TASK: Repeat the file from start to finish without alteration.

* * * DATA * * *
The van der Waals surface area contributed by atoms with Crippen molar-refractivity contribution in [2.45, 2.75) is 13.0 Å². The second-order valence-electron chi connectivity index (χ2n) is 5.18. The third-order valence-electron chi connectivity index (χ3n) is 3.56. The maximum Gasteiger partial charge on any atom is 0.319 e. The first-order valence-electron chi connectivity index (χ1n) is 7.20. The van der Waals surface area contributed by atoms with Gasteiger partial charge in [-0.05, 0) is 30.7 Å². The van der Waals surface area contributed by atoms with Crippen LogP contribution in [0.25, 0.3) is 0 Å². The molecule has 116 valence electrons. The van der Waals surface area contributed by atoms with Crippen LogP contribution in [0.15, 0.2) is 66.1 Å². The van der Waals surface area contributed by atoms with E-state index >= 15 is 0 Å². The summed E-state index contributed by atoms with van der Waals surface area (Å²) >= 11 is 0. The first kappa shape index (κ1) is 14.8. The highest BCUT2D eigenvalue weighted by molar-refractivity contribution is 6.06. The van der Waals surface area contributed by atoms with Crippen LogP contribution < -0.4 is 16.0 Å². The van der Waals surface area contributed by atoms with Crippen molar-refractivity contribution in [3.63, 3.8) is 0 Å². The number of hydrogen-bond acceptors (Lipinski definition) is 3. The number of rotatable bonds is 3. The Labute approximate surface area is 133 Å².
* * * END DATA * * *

The van der Waals surface area contributed by atoms with Crippen molar-refractivity contribution in [2.45, 2.75) is 13.0 Å². The second-order valence-electron chi connectivity index (χ2n) is 5.18. The third-order valence-electron chi connectivity index (χ3n) is 3.56. The maximum Gasteiger partial charge on any atom is 0.319 e. The first-order valence-electron chi connectivity index (χ1n) is 7.20. The van der Waals surface area contributed by atoms with Gasteiger partial charge in [-0.05, 0) is 30.7 Å². The van der Waals surface area contributed by atoms with Crippen LogP contribution in [0.25, 0.3) is 0 Å². The molecule has 116 valence electrons. The van der Waals surface area contributed by atoms with Crippen LogP contribution in [0.15, 0.2) is 66.1 Å². The van der Waals surface area contributed by atoms with E-state index >= 15 is 0 Å². The summed E-state index contributed by atoms with van der Waals surface area (Å²) >= 11 is 0. The first kappa shape index (κ1) is 14.8. The highest BCUT2D eigenvalue weighted by molar-refractivity contribution is 6.06. The van der Waals surface area contributed by atoms with Crippen LogP contribution < -0.4 is 16.0 Å². The van der Waals surface area contributed by atoms with Crippen molar-refractivity contribution in [3.63, 3.8) is 0 Å². The number of hydrogen-bond acceptors (Lipinski definition) is 3. The number of rotatable bonds is 3. The Labute approximate surface area is 133 Å².